Despite similarities in gaze tracking studies of ASD and FXS, some key differences have been observed. First, while social eye tracking in autism has shown variability of deficits across individuals and studies , studies of FXS have more consistently found gaze aversive behavior and elevated autonomic response to social stimuli [26, 28]. Additionally, limited evidence suggests mechanistic differences in brain imaging studies. In a study of emotional face processing, hypoactivation of the fusiform gyrus was observed in FXS similar to ASD, but individuals with FXS also demonstrated increased activation of the left hippocampus, left superior temporal gyrus, right insula, and left postcentral gyrus not observed in ASD. Hyperactivation of these other brain regions suggests the neural networks underlying social deficits in FXS may differ from those associated with social challenges in autism [31, 32] and may reflect a general reduction in functional habituation related to neural hyperexcitability in FXS [33, 34]. Furthermore, studies of individuals with FXS and male fragile X premutation carriers have found reduced amygdala activation while viewing fearful faces accompanied by altered activity of numerous other brain regions key in social cognition [35, 36]. Amygdala activation deficits were found to be related to both social functioning deficits as well as abnormal FMR1 gene expression and levels of FMRP . Some have hypothesized an inability to recruit higher-level social processing regions during the memory encoding process to be a driving factor in FXS-specific social anxiety, but further research into these complex mechanisms is needed .
The aim of the current study was to quantify and dissociate social interest from social anxiety in FXS and ASD. In order to assess these features, we implemented two separate eye tracking paradigms: (1) a social preference task developed to assess social interest in ASD and other developmental disabilities across a wide range of intellectual functioning and verbal ability [16, 22] and (2) an emotional face gaze task applied in previous FXS eye tracking studies to examine gaze aversion [25, 26], which can result from social anxiety or reduced social interest. We hypothesized that individuals affected by FXS would demonstrate more social interest in the social preference task but have similar gaze aversion compared to individuals with ASD.
Seventeen participants with a confirmed genetic diagnosis of fragile X syndrome (FXS) and 17 typically developing controls (TDC) with no significant medical, psychiatric, or neurological disease were recruited at Cincinnati Children’s Hospital through a broad cognitive and neurophysiological phenotyping study. All participants were evaluated by a child psychiatrist who specializes in FXS and ASD with inclusion of previous ADOS results when available. Of the 17 individuals with FXS enrolled, ADOS results were available for 8. Additionally, 17 individuals with a clinical diagnosis of idiopathic autism spectrum disorder (ASD) according to the ADOS and clinician evaluation were retrospectively selected based on the closest age- and gender-match from three other studies (by the same investigators) utilizing the same eye tracking paradigms. Participants were between 5 and 30 years of age, and all groups were age- and gender-matched. All participants or their guardians (as indicated) provided written informed consent for study participation, and the study protocol was approved by the local Institutional Review Board. Participants between 11 and 17 years of age and/or with a legal guardian provided written assent for study participation when possible.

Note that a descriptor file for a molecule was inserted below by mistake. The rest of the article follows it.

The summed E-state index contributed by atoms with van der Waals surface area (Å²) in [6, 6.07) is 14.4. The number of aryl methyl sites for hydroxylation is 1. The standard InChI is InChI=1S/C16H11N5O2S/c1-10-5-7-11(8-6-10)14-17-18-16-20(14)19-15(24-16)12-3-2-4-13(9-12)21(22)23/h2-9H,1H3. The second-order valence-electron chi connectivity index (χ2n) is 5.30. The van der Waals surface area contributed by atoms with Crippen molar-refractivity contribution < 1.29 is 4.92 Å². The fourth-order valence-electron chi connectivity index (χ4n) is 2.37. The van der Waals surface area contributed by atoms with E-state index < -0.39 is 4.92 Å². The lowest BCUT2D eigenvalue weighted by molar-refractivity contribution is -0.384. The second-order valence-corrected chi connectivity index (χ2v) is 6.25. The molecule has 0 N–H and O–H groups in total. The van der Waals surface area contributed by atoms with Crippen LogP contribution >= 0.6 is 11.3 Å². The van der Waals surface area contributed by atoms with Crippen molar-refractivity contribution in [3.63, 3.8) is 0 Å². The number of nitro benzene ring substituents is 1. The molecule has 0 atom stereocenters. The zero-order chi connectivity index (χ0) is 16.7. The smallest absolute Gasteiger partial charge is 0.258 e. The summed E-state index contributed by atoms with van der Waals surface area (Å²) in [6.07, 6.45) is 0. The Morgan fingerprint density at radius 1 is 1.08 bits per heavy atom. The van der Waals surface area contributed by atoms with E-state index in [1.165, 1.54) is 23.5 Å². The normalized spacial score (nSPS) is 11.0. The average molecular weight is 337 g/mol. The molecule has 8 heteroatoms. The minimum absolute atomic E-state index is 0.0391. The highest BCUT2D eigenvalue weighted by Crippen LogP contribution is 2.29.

Cognitive and social functioning phenotyping was completed for FXS and TDC subjects. The Stanford-Binet fifth edition (SB5) routing administration consisting of nonverbal fluid reasoning and verbal knowledge was used to assess IQ . Caregivers completed the following scales: (1) the Anxiety, Depression, and Mood Scale (ADAMS) to evaluate five behavioral dimensions: manic/hyperactive behavior, depressed mood, social avoidance, general anxiety, and compulsive behavior ; (2) the Aberrant Behavior Checklist - Community (ABC-C) to evaluate maladaptive behaviors, including irritability, lethargy, stereotypy, hyperactivity, inappropriate speech, and social avoidance ; and (3) the Social Communication Questionnaire (SCQ) to screen for behaviors related to autism spectrum disorder . (4) The Vineland Adaptive Behavior Scale second edition (VABS-II) was completed for FXS subjects to assess adaptive functioning of FXS participants . Additionally, the ABC-C and IQ testing were obtained for ASD subjects as a part of the other studies they were selected from. The ABC-C was scored using the reformulated FXS-specific factor structure .